While we all want to reduce our environmental impact, it’s often said that sustainability equals sacrifice. But there are a few additions that can make our homes work smarter, not harder. From native plants to reclaimed materials, these eco-friendly upgrades are standing ready for your next renovation. Here are five ways to reduce your carbon footprint without skimping on modern conveniences.
1. Install Energy-Efficient Windows
More comfort, smaller carbon footprint—two things you can count on when updating single-pane windows to their energy-efficient counterparts. Whether you’re renovating in a region with four seasons or an environment with tropical temperatures, bolstered panes work to optimize and regulate a home’s temperature. By sealing in warm air during the winter and keeping out the heat come summer, double-pane windows lessen the need for fossil fuels, like those required for natural gas furnaces. Framing materials can also make a difference—consider the eco-friendliness of fibreglass when making your selection, as did the designers of this contemporary Halton Hills, Ontario home.
2. Use Local Flora for Landscaping
When it comes to designing an eco-friendly landscape, choosing native plants is the way to go. By being naturally acclimated to a region’s weather and rainfall conditions and resistant to local pests, they require minimal maintenance and less use of pollutants like insecticides and pesticides. From a design standpoint, they work to deepen the sense of place—which can feel particularly restorative in a vacation home such as this orchard home in Malinalco, Mexico, where homeowners can escape the stresses of day-to-day life among plant varietals that are local to the area.
3. Invest in Solar Panels
For those looking to sell, solar is one eco-upgrade where you may see a return on your investment. As with a recently renovated kitchen, many buyers are willing to pay a premium for a solar energy system, meaning a 3.1 kilowatt system is capable of upping a property’s resale value by roughly $18,000.
In cities like Scottsdale, which receives an average of 299 sunny days a year, solar energy is becoming the norm. But many are surprised to learn that even areas with heavy cloud coverage receive an average of two hours of sun per day. While four hours is ideal, solar panels make it possible to live nearly off the grid in a region as overcast as the Pacific Northwest.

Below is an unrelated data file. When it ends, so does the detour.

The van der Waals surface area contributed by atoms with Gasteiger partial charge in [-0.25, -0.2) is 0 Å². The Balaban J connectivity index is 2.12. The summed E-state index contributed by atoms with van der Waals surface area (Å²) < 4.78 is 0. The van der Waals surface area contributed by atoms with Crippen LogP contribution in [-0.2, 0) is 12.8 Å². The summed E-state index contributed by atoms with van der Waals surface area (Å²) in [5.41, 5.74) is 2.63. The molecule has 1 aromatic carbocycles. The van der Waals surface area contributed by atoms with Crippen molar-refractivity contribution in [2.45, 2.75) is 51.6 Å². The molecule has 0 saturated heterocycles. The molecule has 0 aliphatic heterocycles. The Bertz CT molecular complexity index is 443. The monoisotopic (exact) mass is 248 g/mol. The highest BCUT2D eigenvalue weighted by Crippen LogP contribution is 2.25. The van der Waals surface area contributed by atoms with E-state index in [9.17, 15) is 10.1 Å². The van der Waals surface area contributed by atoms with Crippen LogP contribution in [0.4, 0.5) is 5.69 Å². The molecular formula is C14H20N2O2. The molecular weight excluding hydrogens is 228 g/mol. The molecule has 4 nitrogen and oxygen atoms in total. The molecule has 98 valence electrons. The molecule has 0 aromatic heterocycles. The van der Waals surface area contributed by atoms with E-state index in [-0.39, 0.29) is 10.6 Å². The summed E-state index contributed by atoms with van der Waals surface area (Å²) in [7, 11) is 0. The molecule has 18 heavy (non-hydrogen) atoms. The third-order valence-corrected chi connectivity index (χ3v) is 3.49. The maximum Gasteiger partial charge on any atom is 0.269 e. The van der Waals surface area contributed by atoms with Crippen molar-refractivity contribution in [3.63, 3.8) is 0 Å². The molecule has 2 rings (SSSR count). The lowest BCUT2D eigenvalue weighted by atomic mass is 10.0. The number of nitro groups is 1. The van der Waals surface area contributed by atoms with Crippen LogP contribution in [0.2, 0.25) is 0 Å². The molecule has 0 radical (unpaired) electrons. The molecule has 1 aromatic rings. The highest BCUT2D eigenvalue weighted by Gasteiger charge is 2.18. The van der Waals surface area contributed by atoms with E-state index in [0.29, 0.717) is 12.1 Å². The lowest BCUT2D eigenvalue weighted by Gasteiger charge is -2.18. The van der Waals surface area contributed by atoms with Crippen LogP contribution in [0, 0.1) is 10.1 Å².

4. Bring Natural Stone into the Kitchen
The kitchen is often one of the most-used rooms in the home, so it only makes sense to choose materials that are built to last. Natural stones such as marble, quartz, and granite are virtually indestructible as kitchen surfaces, making them one of the most sustainable options in the long term. Fortunately, they’re also some of the most beautiful—as revealed by this breezy beachfront Aruba estate.
5. Lay Reclaimed Wood Flooring
In the age of mass production, nothing beats the authentic character and rustic charm of reclaimed wood—just take a look at the 100-year-old oak barn flooring in this California abode. But beauty isn’t the only thing upcycled wood has in its favor. Whether it was used for an ancient ship or centuries-old barn, most reclaimed wood comes from old-growth trees and is stronger, more resistant to rot, and more dense than new-growth. What’s more, reclaimed wood effectively traps air, making it a natural insulator when used as flooring.
Whether buying or selling, it’s more important than ever to consider the environmental impact of a home. Thankfully, it’s possible to reduce our carbon footprint without sacrificing style or comfort—all it takes is some smart strategizing and renovating to help us live a little more green.